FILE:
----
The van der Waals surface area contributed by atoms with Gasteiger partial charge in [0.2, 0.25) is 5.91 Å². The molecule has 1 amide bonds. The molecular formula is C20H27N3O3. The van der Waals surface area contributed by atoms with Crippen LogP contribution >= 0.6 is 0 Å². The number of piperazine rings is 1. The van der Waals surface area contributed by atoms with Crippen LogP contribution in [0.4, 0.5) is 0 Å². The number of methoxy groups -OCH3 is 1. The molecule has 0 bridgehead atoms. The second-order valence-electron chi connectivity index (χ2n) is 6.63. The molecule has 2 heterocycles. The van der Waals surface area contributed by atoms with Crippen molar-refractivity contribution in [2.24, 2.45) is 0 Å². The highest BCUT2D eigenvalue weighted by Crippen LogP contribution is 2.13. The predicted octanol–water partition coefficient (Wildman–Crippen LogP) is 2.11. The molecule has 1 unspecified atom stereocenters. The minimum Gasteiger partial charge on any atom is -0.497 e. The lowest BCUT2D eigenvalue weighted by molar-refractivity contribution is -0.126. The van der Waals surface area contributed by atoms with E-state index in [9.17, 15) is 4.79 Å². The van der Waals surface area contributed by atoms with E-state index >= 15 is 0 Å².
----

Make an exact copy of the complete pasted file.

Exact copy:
The van der Waals surface area contributed by atoms with Gasteiger partial charge in [0.2, 0.25) is 5.91 Å². The molecule has 1 amide bonds. The molecular formula is C20H27N3O3. The van der Waals surface area contributed by atoms with Crippen LogP contribution >= 0.6 is 0 Å². The number of piperazine rings is 1. The van der Waals surface area contributed by atoms with Crippen LogP contribution in [0.4, 0.5) is 0 Å². The number of methoxy groups -OCH3 is 1. The molecule has 0 bridgehead atoms. The second-order valence-electron chi connectivity index (χ2n) is 6.63. The molecule has 2 heterocycles. The van der Waals surface area contributed by atoms with Crippen molar-refractivity contribution in [2.24, 2.45) is 0 Å². The highest BCUT2D eigenvalue weighted by Crippen LogP contribution is 2.13. The predicted octanol–water partition coefficient (Wildman–Crippen LogP) is 2.11. The molecule has 1 unspecified atom stereocenters. The minimum Gasteiger partial charge on any atom is -0.497 e. The lowest BCUT2D eigenvalue weighted by molar-refractivity contribution is -0.126. The van der Waals surface area contributed by atoms with E-state index in [9.17, 15) is 4.79 Å². The van der Waals surface area contributed by atoms with E-state index >= 15 is 0 Å².